Without methyl bromide, vegetable growers are working harder to achieve similar results from substitute fumigants.
"Methyl bromide was special," says Joe Noling, professor of nematology at the University of Florida's Citrus Research and Education Center in Lake Alfred. "Replacing it was a challenge."
Growers have several fumigant choices but the new materials require more management and are more affected by moisture, temperature and other environmental conditions, says Gary Vallad, associate professor of plant pathology at the University of Florida's Gulf Coast Research Center in Wimauma.
To get the best results from methyl bromide substitutes, "You've got to be on your game," says Stanley Culpepper, Extension agronomist in weed science at the University of Georgia in Tifton.
Culpepper helped develop Trifecta, a mixture of Telone II (1,3-dichloropropene), chloropicrin and dimethyl disulfide (DMDS). He, Vallad and Noling also are seeking ways to make the new fumigants more efficient and easier to use. Trifecta achieves that by putting three fumigants into a single application cylinder.
"Methyl bromide was idiot-proof," producing acceptable results under all conditions, says Scott DiMare, director of farm operations for DiMare Fresh Inc., in Homestead. "Now all these little mistakes show up and show up big time."
DiMare has tested most methyl bromide alternatives and has settled on Pic-Clor 60 (a mixture of 1,3-dichloropropene and chloropicrin) as his best bet so far.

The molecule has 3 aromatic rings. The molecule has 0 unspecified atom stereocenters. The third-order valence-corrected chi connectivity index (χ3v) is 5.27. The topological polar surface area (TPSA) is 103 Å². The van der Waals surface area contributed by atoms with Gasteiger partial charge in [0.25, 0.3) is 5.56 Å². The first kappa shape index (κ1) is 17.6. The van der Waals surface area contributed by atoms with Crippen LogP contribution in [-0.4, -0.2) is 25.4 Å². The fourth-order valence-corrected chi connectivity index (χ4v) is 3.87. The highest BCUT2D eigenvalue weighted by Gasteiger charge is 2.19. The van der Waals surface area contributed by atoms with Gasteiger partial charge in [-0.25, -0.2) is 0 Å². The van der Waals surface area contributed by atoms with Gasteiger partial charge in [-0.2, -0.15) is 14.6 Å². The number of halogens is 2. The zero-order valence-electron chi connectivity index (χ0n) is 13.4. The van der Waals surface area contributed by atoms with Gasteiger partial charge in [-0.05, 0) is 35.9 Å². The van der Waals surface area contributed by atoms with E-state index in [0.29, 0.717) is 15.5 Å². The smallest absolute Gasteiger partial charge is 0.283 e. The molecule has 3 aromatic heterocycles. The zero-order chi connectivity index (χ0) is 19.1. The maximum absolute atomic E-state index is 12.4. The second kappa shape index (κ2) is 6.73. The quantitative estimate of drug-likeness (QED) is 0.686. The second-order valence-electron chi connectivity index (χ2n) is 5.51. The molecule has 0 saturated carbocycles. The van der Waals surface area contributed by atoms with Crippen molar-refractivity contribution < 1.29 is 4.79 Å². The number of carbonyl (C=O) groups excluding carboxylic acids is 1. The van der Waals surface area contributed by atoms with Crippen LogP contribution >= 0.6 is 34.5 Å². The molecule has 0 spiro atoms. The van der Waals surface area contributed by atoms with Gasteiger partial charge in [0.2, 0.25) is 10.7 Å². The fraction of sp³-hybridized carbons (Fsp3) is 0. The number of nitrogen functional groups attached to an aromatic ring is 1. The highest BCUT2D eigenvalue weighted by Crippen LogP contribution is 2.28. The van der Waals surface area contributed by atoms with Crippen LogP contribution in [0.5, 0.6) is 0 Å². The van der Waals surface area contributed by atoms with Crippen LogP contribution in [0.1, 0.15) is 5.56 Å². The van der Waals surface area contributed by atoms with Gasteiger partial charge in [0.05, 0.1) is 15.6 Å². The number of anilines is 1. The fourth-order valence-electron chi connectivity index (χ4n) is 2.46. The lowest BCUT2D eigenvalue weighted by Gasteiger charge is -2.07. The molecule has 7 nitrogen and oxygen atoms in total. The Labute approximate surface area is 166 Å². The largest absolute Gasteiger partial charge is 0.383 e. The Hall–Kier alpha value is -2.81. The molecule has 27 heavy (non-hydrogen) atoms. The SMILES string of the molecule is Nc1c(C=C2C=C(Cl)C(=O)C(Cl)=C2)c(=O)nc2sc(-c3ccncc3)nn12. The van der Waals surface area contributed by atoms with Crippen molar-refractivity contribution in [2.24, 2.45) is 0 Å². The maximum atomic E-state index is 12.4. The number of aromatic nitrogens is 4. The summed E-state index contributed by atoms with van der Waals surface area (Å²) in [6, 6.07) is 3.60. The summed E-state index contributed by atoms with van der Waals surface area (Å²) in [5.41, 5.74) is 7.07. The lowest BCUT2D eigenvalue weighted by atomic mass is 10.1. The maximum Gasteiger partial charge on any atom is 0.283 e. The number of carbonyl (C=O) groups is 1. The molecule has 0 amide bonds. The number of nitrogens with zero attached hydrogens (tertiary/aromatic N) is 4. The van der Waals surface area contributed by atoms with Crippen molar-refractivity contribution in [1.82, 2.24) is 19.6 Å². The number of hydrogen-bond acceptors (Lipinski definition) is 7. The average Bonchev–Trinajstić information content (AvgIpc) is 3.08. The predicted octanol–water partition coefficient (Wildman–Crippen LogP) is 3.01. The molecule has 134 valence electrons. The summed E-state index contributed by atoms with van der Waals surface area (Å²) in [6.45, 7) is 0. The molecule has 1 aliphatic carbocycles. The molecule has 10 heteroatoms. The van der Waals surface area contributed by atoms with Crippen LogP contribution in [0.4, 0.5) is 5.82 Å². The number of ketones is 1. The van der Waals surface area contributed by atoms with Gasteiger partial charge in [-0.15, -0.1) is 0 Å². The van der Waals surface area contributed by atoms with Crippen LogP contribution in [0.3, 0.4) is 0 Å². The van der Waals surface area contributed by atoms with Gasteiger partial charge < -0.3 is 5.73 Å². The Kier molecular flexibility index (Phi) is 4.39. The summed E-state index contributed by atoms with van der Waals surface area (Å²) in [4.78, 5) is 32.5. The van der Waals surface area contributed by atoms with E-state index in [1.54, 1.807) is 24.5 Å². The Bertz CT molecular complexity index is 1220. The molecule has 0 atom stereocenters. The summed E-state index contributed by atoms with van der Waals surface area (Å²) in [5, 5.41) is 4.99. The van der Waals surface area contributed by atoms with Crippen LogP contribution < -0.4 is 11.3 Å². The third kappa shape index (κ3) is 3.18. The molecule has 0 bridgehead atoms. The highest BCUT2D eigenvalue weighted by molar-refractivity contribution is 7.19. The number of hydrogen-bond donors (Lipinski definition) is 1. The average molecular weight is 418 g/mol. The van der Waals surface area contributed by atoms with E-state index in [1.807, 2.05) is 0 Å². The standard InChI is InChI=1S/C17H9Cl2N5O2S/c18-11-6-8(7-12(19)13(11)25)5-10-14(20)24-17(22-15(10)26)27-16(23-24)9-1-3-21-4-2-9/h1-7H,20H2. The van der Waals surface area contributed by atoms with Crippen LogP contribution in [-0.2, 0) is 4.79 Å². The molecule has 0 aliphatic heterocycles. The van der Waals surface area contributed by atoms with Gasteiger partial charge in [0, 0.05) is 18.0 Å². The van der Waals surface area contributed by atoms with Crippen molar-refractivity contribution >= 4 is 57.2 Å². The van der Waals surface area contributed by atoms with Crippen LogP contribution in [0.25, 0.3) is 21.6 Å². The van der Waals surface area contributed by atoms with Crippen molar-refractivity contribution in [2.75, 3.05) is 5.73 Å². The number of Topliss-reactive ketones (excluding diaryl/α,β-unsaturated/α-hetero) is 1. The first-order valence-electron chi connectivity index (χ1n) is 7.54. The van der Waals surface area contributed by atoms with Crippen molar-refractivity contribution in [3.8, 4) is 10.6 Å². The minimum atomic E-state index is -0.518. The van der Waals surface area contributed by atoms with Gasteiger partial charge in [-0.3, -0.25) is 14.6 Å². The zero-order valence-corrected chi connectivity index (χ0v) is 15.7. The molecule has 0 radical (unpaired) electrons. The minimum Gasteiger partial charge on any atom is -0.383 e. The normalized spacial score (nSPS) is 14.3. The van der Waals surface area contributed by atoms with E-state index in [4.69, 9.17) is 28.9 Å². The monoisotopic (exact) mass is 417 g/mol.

"Some have better weed control, some are better with disease," he says. "The problem is nothing is consistent."
Diseases and weeds that methyl bromide once kept in check now are emerging, from persistent problems with nutsedge to increasing outbreaks of charcoal rot and Fusarium.
"Some fumigants don't even faze it," Noling says of charcoal rot.
"We're starting to see Fusarium in places we never have before," DiMare says. Crown rot, or southern blight, is another rising concern.
"The further we get away from methyl bromide, the more of these that are going to peek out,” he says.
Weeds continue as top pest
Weeds are the main ongoing problem for Georgia growers, Culpepper says.
"Usually when we have a problem, we missed nutsedge. But that was also an issue with methyl bromide," he says.
Trifecta is effective on nutsedge, but does little against annual grasses and broadleaf weeds.
"In almost all situations, growers are going to have to use herbicides," Culpepper says. That means learning how to apply herbicides in raised-bed plasticulture.